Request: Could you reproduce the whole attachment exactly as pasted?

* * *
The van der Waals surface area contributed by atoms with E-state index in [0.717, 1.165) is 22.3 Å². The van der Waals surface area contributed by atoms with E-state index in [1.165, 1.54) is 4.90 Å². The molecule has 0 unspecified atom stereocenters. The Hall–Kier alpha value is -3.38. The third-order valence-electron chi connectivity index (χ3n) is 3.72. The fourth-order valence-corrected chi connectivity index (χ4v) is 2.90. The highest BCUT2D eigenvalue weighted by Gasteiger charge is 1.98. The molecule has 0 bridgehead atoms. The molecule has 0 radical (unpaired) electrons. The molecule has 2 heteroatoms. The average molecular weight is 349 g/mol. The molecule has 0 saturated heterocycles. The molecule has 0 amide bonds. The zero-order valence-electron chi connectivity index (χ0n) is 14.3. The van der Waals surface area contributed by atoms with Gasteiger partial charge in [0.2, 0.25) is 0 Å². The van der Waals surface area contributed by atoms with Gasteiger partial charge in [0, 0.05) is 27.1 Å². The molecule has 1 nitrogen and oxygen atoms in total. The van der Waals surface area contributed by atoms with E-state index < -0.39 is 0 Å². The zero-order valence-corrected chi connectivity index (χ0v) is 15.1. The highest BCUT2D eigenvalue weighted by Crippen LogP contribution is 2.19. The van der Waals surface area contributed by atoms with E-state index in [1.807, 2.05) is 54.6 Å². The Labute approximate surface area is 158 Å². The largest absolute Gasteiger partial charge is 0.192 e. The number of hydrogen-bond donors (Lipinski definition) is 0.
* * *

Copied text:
The van der Waals surface area contributed by atoms with E-state index in [0.717, 1.165) is 22.3 Å². The van der Waals surface area contributed by atoms with E-state index in [1.165, 1.54) is 4.90 Å². The molecule has 0 unspecified atom stereocenters. The Hall–Kier alpha value is -3.38. The third-order valence-electron chi connectivity index (χ3n) is 3.72. The fourth-order valence-corrected chi connectivity index (χ4v) is 2.90. The highest BCUT2D eigenvalue weighted by Gasteiger charge is 1.98. The molecule has 0 bridgehead atoms. The molecule has 0 radical (unpaired) electrons. The molecule has 2 heteroatoms. The average molecular weight is 349 g/mol. The molecule has 0 saturated heterocycles. The molecule has 0 amide bonds. The zero-order valence-electron chi connectivity index (χ0n) is 14.3. The van der Waals surface area contributed by atoms with Gasteiger partial charge in [0.2, 0.25) is 0 Å². The van der Waals surface area contributed by atoms with Gasteiger partial charge in [0, 0.05) is 27.1 Å². The molecule has 1 nitrogen and oxygen atoms in total. The van der Waals surface area contributed by atoms with E-state index < -0.39 is 0 Å². The zero-order valence-corrected chi connectivity index (χ0v) is 15.1. The highest BCUT2D eigenvalue weighted by Crippen LogP contribution is 2.19. The van der Waals surface area contributed by atoms with E-state index in [1.807, 2.05) is 54.6 Å². The Labute approximate surface area is 158 Å². The largest absolute Gasteiger partial charge is 0.192 e. The number of hydrogen-bond donors (Lipinski definition) is 0.